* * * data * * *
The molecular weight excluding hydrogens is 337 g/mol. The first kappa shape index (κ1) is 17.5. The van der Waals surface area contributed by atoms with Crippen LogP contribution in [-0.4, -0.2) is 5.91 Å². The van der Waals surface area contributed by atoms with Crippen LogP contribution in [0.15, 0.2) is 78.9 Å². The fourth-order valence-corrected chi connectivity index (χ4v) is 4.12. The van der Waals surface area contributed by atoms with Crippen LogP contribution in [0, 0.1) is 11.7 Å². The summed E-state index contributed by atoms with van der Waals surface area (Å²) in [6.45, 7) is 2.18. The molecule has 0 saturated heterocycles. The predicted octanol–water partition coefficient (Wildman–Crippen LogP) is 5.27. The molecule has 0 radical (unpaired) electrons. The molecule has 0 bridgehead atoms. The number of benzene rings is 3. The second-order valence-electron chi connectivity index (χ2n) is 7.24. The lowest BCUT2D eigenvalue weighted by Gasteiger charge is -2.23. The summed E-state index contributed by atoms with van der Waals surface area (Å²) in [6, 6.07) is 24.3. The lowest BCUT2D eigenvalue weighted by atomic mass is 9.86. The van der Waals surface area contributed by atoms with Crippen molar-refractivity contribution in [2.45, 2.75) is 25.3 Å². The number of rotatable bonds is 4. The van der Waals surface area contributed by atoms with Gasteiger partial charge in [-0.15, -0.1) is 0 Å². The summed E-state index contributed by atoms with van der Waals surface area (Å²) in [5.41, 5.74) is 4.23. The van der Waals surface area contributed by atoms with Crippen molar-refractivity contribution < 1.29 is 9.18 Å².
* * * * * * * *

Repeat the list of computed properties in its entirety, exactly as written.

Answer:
The molecular weight excluding hydrogens is 337 g/mol. The first kappa shape index (κ1) is 17.5. The van der Waals surface area contributed by atoms with Crippen LogP contribution in [-0.4, -0.2) is 5.91 Å². The van der Waals surface area contributed by atoms with Crippen LogP contribution in [0.15, 0.2) is 78.9 Å². The fourth-order valence-corrected chi connectivity index (χ4v) is 4.12. The van der Waals surface area contributed by atoms with Crippen LogP contribution in [0, 0.1) is 11.7 Å². The summed E-state index contributed by atoms with van der Waals surface area (Å²) in [6.45, 7) is 2.18. The molecule has 0 saturated heterocycles. The predicted octanol–water partition coefficient (Wildman–Crippen LogP) is 5.27. The molecule has 0 radical (unpaired) electrons. The molecule has 0 bridgehead atoms. The number of benzene rings is 3. The second-order valence-electron chi connectivity index (χ2n) is 7.24. The lowest BCUT2D eigenvalue weighted by Gasteiger charge is -2.23. The summed E-state index contributed by atoms with van der Waals surface area (Å²) in [6, 6.07) is 24.3. The lowest BCUT2D eigenvalue weighted by atomic mass is 9.86. The van der Waals surface area contributed by atoms with Crippen molar-refractivity contribution in [2.45, 2.75) is 25.3 Å². The number of rotatable bonds is 4. The van der Waals surface area contributed by atoms with Gasteiger partial charge in [-0.15, -0.1) is 0 Å². The summed E-state index contributed by atoms with van der Waals surface area (Å²) in [5.41, 5.74) is 4.23. The van der Waals surface area contributed by atoms with Crippen molar-refractivity contribution < 1.29 is 9.18 Å².